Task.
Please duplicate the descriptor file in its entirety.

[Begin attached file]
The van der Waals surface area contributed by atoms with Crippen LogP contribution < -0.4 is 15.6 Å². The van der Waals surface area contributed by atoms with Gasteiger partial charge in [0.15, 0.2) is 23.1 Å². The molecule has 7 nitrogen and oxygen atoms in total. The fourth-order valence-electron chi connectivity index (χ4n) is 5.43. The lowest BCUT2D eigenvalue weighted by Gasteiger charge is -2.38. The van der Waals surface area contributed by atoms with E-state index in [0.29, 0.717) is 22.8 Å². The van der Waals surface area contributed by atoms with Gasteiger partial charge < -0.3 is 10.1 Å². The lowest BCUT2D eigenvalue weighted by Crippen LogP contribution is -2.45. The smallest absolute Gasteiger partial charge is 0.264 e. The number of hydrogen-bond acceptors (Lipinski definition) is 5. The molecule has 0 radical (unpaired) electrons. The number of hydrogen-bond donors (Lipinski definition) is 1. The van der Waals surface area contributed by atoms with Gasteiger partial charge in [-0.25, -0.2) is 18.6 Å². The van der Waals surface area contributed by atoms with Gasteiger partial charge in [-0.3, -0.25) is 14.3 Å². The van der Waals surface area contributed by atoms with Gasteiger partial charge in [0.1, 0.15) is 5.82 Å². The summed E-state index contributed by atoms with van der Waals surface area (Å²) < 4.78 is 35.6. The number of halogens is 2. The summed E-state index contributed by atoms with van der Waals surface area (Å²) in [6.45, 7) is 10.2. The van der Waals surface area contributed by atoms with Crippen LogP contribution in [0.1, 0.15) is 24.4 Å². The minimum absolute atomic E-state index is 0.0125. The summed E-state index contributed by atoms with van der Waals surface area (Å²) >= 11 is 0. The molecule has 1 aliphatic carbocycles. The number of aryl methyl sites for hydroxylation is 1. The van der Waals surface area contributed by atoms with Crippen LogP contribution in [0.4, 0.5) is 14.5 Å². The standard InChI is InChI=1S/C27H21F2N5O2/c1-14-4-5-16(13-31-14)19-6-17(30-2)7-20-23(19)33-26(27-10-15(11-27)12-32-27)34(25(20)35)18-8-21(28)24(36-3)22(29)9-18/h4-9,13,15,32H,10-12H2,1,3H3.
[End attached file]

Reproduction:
The van der Waals surface area contributed by atoms with Crippen LogP contribution < -0.4 is 15.6 Å². The van der Waals surface area contributed by atoms with Gasteiger partial charge in [0.15, 0.2) is 23.1 Å². The molecule has 7 nitrogen and oxygen atoms in total. The fourth-order valence-electron chi connectivity index (χ4n) is 5.43. The lowest BCUT2D eigenvalue weighted by Gasteiger charge is -2.38. The van der Waals surface area contributed by atoms with E-state index in [0.29, 0.717) is 22.8 Å². The van der Waals surface area contributed by atoms with Gasteiger partial charge < -0.3 is 10.1 Å². The lowest BCUT2D eigenvalue weighted by Crippen LogP contribution is -2.45. The smallest absolute Gasteiger partial charge is 0.264 e. The number of hydrogen-bond acceptors (Lipinski definition) is 5. The molecule has 0 radical (unpaired) electrons. The number of hydrogen-bond donors (Lipinski definition) is 1. The van der Waals surface area contributed by atoms with Gasteiger partial charge in [-0.25, -0.2) is 18.6 Å². The van der Waals surface area contributed by atoms with Gasteiger partial charge in [-0.3, -0.25) is 14.3 Å². The van der Waals surface area contributed by atoms with Gasteiger partial charge in [0.1, 0.15) is 5.82 Å². The summed E-state index contributed by atoms with van der Waals surface area (Å²) < 4.78 is 35.6. The number of halogens is 2. The summed E-state index contributed by atoms with van der Waals surface area (Å²) in [6.45, 7) is 10.2. The van der Waals surface area contributed by atoms with Crippen LogP contribution in [0.1, 0.15) is 24.4 Å². The minimum absolute atomic E-state index is 0.0125. The summed E-state index contributed by atoms with van der Waals surface area (Å²) >= 11 is 0. The molecule has 1 aliphatic carbocycles. The number of aryl methyl sites for hydroxylation is 1. The van der Waals surface area contributed by atoms with Crippen LogP contribution in [0.4, 0.5) is 14.5 Å². The standard InChI is InChI=1S/C27H21F2N5O2/c1-14-4-5-16(13-31-14)19-6-17(30-2)7-20-23(19)33-26(27-10-15(11-27)12-32-27)34(25(20)35)18-8-21(28)24(36-3)22(29)9-18/h4-9,13,15,32H,10-12H2,1,3H3.